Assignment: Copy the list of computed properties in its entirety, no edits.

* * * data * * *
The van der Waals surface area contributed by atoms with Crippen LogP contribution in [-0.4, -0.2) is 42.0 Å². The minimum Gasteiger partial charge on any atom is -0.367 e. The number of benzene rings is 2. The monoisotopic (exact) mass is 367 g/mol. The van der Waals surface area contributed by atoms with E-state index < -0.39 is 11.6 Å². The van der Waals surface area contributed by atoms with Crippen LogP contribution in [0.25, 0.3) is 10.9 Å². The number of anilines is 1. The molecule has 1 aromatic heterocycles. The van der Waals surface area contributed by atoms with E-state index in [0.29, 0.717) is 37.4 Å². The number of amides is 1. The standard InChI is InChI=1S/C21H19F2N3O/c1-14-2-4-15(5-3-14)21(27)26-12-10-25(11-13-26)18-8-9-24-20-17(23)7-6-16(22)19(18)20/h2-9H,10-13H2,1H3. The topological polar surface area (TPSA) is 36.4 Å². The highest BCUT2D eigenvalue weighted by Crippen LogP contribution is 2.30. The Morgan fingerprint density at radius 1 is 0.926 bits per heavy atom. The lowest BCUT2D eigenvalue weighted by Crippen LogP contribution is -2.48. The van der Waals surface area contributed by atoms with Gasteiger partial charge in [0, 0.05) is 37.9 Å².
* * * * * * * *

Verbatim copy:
The van der Waals surface area contributed by atoms with Crippen LogP contribution in [-0.4, -0.2) is 42.0 Å². The minimum Gasteiger partial charge on any atom is -0.367 e. The number of benzene rings is 2. The monoisotopic (exact) mass is 367 g/mol. The van der Waals surface area contributed by atoms with E-state index < -0.39 is 11.6 Å². The van der Waals surface area contributed by atoms with Crippen LogP contribution in [0.25, 0.3) is 10.9 Å². The number of anilines is 1. The molecule has 1 aromatic heterocycles. The van der Waals surface area contributed by atoms with E-state index in [0.29, 0.717) is 37.4 Å². The number of amides is 1. The standard InChI is InChI=1S/C21H19F2N3O/c1-14-2-4-15(5-3-14)21(27)26-12-10-25(11-13-26)18-8-9-24-20-17(23)7-6-16(22)19(18)20/h2-9H,10-13H2,1H3. The topological polar surface area (TPSA) is 36.4 Å². The highest BCUT2D eigenvalue weighted by Crippen LogP contribution is 2.30. The Morgan fingerprint density at radius 1 is 0.926 bits per heavy atom. The lowest BCUT2D eigenvalue weighted by Crippen LogP contribution is -2.48. The van der Waals surface area contributed by atoms with Gasteiger partial charge in [0, 0.05) is 37.9 Å².